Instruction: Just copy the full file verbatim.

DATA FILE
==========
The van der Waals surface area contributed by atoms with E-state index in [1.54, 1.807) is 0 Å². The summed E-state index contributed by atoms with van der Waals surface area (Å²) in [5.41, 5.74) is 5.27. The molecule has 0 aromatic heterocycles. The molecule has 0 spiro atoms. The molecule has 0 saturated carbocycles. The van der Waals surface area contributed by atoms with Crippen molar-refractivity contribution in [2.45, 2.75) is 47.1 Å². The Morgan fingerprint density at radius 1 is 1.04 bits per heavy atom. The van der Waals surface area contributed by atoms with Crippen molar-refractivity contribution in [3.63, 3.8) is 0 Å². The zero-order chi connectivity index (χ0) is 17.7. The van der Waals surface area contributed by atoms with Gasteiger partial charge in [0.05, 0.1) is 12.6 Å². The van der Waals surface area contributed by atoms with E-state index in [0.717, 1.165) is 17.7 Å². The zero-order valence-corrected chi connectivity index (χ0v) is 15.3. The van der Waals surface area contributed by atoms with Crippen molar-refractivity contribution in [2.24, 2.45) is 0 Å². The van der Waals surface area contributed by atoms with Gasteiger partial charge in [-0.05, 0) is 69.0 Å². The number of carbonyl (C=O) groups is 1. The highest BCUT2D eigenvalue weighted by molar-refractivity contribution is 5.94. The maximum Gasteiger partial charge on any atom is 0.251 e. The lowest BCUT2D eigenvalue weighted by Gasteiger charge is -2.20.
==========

The van der Waals surface area contributed by atoms with E-state index in [1.54, 1.807) is 0 Å². The summed E-state index contributed by atoms with van der Waals surface area (Å²) in [5.41, 5.74) is 5.27. The molecule has 0 aromatic heterocycles. The molecule has 0 spiro atoms. The molecule has 0 saturated carbocycles. The van der Waals surface area contributed by atoms with Crippen molar-refractivity contribution in [2.45, 2.75) is 47.1 Å². The Morgan fingerprint density at radius 1 is 1.04 bits per heavy atom. The van der Waals surface area contributed by atoms with Crippen molar-refractivity contribution in [3.63, 3.8) is 0 Å². The zero-order chi connectivity index (χ0) is 17.7. The van der Waals surface area contributed by atoms with Gasteiger partial charge in [0.05, 0.1) is 12.6 Å². The van der Waals surface area contributed by atoms with E-state index in [0.717, 1.165) is 17.7 Å². The zero-order valence-corrected chi connectivity index (χ0v) is 15.3. The van der Waals surface area contributed by atoms with Crippen molar-refractivity contribution in [2.24, 2.45) is 0 Å². The van der Waals surface area contributed by atoms with Gasteiger partial charge in [-0.05, 0) is 69.0 Å². The number of carbonyl (C=O) groups is 1. The highest BCUT2D eigenvalue weighted by molar-refractivity contribution is 5.94. The maximum Gasteiger partial charge on any atom is 0.251 e. The lowest BCUT2D eigenvalue weighted by Gasteiger charge is -2.20.